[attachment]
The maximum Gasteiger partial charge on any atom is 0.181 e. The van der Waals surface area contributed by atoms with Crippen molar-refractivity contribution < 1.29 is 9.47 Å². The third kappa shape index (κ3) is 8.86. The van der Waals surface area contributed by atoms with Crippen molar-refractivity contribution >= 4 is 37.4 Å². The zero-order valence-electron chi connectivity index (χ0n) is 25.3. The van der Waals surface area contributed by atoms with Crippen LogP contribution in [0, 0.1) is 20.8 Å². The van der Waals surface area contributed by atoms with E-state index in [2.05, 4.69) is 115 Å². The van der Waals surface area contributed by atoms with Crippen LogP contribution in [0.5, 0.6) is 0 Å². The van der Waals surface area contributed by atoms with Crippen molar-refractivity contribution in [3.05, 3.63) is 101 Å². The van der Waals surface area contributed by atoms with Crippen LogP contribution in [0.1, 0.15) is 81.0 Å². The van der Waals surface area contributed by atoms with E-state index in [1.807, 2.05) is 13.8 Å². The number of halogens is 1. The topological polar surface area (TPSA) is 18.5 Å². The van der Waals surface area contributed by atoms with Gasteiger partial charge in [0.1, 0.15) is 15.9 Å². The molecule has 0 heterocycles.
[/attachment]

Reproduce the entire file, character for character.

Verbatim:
The maximum Gasteiger partial charge on any atom is 0.181 e. The van der Waals surface area contributed by atoms with Crippen molar-refractivity contribution < 1.29 is 9.47 Å². The third kappa shape index (κ3) is 8.86. The van der Waals surface area contributed by atoms with Crippen molar-refractivity contribution >= 4 is 37.4 Å². The zero-order valence-electron chi connectivity index (χ0n) is 25.3. The van der Waals surface area contributed by atoms with Crippen LogP contribution in [0, 0.1) is 20.8 Å². The van der Waals surface area contributed by atoms with E-state index in [2.05, 4.69) is 115 Å². The van der Waals surface area contributed by atoms with Crippen LogP contribution in [0.5, 0.6) is 0 Å². The van der Waals surface area contributed by atoms with Crippen molar-refractivity contribution in [3.05, 3.63) is 101 Å². The van der Waals surface area contributed by atoms with Crippen LogP contribution in [0.1, 0.15) is 81.0 Å². The van der Waals surface area contributed by atoms with E-state index in [1.807, 2.05) is 13.8 Å². The number of halogens is 1. The topological polar surface area (TPSA) is 18.5 Å². The van der Waals surface area contributed by atoms with Gasteiger partial charge in [0.1, 0.15) is 15.9 Å². The molecule has 0 heterocycles.